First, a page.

The Newspapers Proprietors' Association of Nigeria (NPAN) has asked the federal government to withdraw the bill seeking to empower security agencies to intercept and record electronic communications between individuals seize usage data from internet service providers and mobile networks.
According to NPAN, the bill is not only an "obnoxious" draft law which tends to invite arbitrariness to reign supreme in the country, but is also inimical to the citizens' rights to freedom of expression as enshrined in the constitution.
President Goodluck Jonathan had in January submitted a draft of the bill to the National Assembly.
The Cybercrime Bill, if eventually passed into law, will give government powers that to allow security personnel full access to personal emails, text messages, instant messages, voice mails and multimedia messages of citizens for the purpose of criminal investigation.
But in a communique issued last Thursday after its executive council meeting, NPAN said it viewed the draft law initiated by the federal government with great concern, while deliberating "on a range of issues affecting the industry and the nation."
Calling for the immediate withdrawal of the bill from the National Assembly, the communique signed by President of the association, Mr. Nduka Obaigbena noted: "That this bill is a dangerous potent to the constitutional guarantee of free speech and is therefore an invitation to arbitrariness.
"That the federal government should withdraw this obnoxious bill in line with its constitutional obligation to protect the rights and liberties of the citizens."
The said bill, after it has become law, will give security agencies the constitutional backing to compel telecommunication companies to conduct surveillance on individuals, as well as make user data available to authorities.
There will be no need for a warrant in cases of "verifiable urgency" to intercept and record electronic communications under the new bill, but in the case where urgency is involved, an ex parte order of a court is required before a law enforcement officer conducts a cybercrime investigation.
A subheading titled 'interception of electronic communications' under section 22 of the bill stipulates that "where there are reasonable grounds to suspect that the content of any electronic communication is reasonably required for the purposes of a criminal investigation or proceedings, a judge may on the basis of information on oath:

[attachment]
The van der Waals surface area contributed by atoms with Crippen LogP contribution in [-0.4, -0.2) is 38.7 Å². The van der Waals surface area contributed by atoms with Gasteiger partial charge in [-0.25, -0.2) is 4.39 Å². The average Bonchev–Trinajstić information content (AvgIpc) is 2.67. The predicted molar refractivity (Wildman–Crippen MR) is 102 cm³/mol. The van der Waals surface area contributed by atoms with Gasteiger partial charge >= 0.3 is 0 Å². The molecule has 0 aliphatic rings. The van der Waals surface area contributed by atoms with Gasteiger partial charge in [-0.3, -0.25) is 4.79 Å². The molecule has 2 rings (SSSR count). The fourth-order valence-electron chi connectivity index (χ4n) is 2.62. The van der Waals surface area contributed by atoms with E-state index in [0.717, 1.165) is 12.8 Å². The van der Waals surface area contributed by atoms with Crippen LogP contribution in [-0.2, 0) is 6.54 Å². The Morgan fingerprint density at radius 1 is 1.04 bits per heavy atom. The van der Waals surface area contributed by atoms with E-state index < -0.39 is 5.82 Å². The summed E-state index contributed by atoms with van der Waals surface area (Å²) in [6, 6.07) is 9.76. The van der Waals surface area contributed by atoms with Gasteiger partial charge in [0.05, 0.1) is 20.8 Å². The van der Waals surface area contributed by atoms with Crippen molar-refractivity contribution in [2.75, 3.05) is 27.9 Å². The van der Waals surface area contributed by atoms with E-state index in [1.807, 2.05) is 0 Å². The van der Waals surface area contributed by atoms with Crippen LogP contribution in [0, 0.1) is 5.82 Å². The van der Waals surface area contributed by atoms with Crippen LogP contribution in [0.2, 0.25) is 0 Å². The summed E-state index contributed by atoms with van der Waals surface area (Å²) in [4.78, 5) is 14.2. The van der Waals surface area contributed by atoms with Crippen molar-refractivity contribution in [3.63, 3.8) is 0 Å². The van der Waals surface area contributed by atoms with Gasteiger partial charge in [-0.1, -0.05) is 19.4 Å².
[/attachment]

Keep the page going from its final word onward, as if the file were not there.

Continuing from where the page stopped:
"(a) order a service provider, through the application of technical means to collect, record, permit or assist competent authorities with the collection or recording of content data associated with specified communications transmitted by means of a computer system; or " (b) authorise a law enforcement officer to collect or record such data through application of technical means."
The bill further specifies "electronic communication" that could be intercepted as follows: "Communication in electronic format, instant messages, short message service (SMS), e-mail, video, voice mails, multimedia message service (MMS), fax and pager."
Instant messaging is a type of chat which offers real-time text, video and audio transmission over the internet. It includes Blackberry Messenger, WhatsApp, WeChat, Google Hangout, Yahoo Messenger, Facebook Messenger, 2go and others.
According to the bill, interception provides "listening to or recording of communication data of a computer or acquiring the substance, meaning or purport of such and any acts capable of blocking or preventing any of these functions."
Section 21 of the bill went on to state that security agencies can order internet service providers or telecom companies to "preserve, hold or retain any traffic data, subscriber information or related content".
A situation where a service provider turn down the demand to release its subscriber data requested by the security agencies, the firm would be liable to N10million fine, just as each of its directors, managers or officers shall be liable for three years jail term, N7 million fine or both.
Other areas covered by the bill include transmitting false electronic messages, child pornography, paedophilia and cyber-terrorism.
Section 15 (1) provides for a jail term of not less than one year or a fine of N2 million for "any person who, by means of a public electronic communications network persistently sends a message or other matter that (a) is grossly offensive or of an indecent, obscene or menacing character or causes any such message or matter to be so sent; or (b) he knows to be false, the purpose of causing annoyance, inconvenience or needless anxiety to another or cause."
The bill further prescribes death sentence to a person who commits crime against Critical National Information Infrastructure, which is defined as "certain computer systems, networks and information infrastructure vital to the national security of Nigeria or the economy and social wellbeing of its citizens."
But if the offence does not result in death but leads to "grievous bodily injury", the culprit shall be liable to imprisonment for a minimum term of 15 years.
A life imprisonment also awaits "any person that accesses or causes to be accessed any computer or computer system or network for purposes of terrorism." The bill says "terrorism" shall have the same meaning under Terrorism (Prevention) Act, 2011, as amended.